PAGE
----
Failure will happen. I look at the five attempts it took for me to carve a Knight as a minimally viable piece. Took five tries. Probably well over a hundred hours.
I did fail. I did not celebrate it. I did take the risk again. The next attempt always matters more than the first in learning.
Even Piaget, in simplified terms, defined learning as a series of overcoming “crises.” Yet I feel educators put too much stock in the revelry of failure in maker spaces.
We need to create environments where every learner feels safe to fail but more importantly focus on the community needed to lift each other up.
I understand why. We must encourage an acceptance of failure to create the psychological safety innovation systems need.
Our schools suffer as systems that often can reinforce bias in the STEM fields. Nowhere is this more pronounced than risk-taking. Society has long reinforced risk-taking in males with “boys will be boys” and perfection in females with “sugar and spice and all that is nice”
Our classrooms both reflect and reinforce this bias. Grade anxiety is much more prevalent in females. Large numbers of those who identify as female and engage in self-harm report stress of grades as a cause. Correlations exist between eating disorders and need for perfection.
Beyond these horrid cases, we can often see this in office and board room dynamics. Male applicants will see a job posting, meet none of the required qualifications, and say, “Nuclear engineering, how different can it really be from burger flipping? I will apply.”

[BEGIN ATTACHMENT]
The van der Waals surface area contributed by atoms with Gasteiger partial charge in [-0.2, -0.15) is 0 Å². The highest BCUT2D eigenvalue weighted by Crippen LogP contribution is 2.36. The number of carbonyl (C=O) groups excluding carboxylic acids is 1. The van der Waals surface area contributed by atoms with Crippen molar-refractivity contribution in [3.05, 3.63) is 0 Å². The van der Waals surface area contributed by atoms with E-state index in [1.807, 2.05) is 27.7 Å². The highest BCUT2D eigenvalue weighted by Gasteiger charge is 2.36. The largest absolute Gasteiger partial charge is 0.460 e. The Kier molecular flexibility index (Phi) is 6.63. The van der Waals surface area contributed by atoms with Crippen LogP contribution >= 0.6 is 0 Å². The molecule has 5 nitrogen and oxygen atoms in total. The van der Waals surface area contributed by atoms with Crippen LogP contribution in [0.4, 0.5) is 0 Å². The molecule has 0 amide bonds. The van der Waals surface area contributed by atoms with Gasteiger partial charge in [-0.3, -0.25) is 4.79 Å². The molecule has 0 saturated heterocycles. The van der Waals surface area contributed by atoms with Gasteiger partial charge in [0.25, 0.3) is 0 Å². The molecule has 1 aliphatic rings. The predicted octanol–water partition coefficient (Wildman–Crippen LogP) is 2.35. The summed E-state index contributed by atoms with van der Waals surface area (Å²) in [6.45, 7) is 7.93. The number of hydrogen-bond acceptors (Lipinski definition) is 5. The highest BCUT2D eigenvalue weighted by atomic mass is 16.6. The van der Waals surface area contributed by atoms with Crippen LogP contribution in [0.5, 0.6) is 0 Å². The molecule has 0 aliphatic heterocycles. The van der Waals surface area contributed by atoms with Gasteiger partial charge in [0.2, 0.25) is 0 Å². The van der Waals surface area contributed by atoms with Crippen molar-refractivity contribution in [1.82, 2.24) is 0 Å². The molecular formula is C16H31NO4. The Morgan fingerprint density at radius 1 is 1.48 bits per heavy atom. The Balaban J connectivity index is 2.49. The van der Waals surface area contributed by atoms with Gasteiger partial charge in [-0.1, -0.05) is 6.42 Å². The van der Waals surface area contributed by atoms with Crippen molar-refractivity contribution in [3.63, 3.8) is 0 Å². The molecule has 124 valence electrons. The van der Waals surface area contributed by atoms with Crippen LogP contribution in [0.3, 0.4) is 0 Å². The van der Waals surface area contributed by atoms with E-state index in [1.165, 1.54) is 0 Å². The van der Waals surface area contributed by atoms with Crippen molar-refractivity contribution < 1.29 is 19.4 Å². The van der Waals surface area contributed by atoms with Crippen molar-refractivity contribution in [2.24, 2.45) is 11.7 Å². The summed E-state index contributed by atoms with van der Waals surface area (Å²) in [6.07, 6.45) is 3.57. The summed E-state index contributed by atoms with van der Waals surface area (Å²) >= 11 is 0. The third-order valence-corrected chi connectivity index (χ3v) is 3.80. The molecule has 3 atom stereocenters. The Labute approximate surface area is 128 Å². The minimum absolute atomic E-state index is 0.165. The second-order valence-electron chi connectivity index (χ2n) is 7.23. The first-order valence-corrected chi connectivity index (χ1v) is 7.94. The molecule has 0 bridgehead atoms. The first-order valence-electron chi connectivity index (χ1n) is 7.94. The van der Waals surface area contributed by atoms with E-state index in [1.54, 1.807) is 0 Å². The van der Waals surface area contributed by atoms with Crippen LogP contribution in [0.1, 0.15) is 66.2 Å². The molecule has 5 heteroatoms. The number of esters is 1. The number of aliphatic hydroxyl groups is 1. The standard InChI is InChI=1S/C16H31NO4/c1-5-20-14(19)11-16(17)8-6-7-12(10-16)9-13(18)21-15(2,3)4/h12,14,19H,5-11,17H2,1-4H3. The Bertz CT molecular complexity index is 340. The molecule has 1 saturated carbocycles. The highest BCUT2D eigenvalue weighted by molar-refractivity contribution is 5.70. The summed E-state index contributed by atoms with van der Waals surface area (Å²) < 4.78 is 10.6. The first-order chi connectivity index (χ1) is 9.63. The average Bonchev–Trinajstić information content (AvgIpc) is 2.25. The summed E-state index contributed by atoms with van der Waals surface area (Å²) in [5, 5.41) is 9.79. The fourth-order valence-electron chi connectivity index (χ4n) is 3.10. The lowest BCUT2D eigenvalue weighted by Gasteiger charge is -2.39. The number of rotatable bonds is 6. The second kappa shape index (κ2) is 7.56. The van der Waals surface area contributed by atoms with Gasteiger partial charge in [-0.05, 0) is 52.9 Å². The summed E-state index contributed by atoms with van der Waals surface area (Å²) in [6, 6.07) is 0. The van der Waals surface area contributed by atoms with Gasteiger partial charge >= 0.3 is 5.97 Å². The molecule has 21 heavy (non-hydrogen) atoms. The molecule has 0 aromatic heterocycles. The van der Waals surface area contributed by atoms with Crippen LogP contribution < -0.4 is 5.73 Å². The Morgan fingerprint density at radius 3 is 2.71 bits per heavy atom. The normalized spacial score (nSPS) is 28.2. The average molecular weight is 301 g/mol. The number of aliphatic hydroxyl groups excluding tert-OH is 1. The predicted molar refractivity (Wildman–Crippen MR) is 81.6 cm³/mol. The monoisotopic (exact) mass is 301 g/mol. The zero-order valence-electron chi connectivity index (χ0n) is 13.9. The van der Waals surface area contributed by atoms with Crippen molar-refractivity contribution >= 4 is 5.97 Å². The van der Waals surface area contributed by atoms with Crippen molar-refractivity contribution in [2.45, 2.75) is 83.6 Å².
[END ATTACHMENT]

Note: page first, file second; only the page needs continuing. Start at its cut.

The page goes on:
Often, and there is data to support this, women may have every qualification but miss one specific preferred skill and not apply.
You can perfection bias see it in planning meetings where the same voices often get amplified and other voices and good ideas may get lost. How many times are young females devs pushed into project management and not engineering?
You see perfection bias in the gender inequity in pay negotiation. Women will not take the risk, nor get rewarded if they do, in asking for higher salaries. Data proves this.
We still see, though demographics shifting, more males entering STEM fields. A field that requires exploration and risk-taking.
Beyond just building a culture where women can feel safe from workplace sexual harassment and violence we also must fight the narrative of perfection.
So we celebrate failure
Failing stinks. I hate it. I still expect it. I also do not face the same forces trying to knock me down as women in STEM fields. Sharing failures online comes with less risk to me.
I think instead of clapping when we fail, we should work as a society to help lift each other help. We must be intentional in the systems we design to make sure all the voices get heard and all the ideas explored. Create spaces where people can fail and provide feedback to succeed.
You can’t leave a winning idea on the table if the words never leave her mouth.
Expect failure. Celebrate growth. Curate a community of intellectual risk.This blog's owner has not provided a valid email address yet.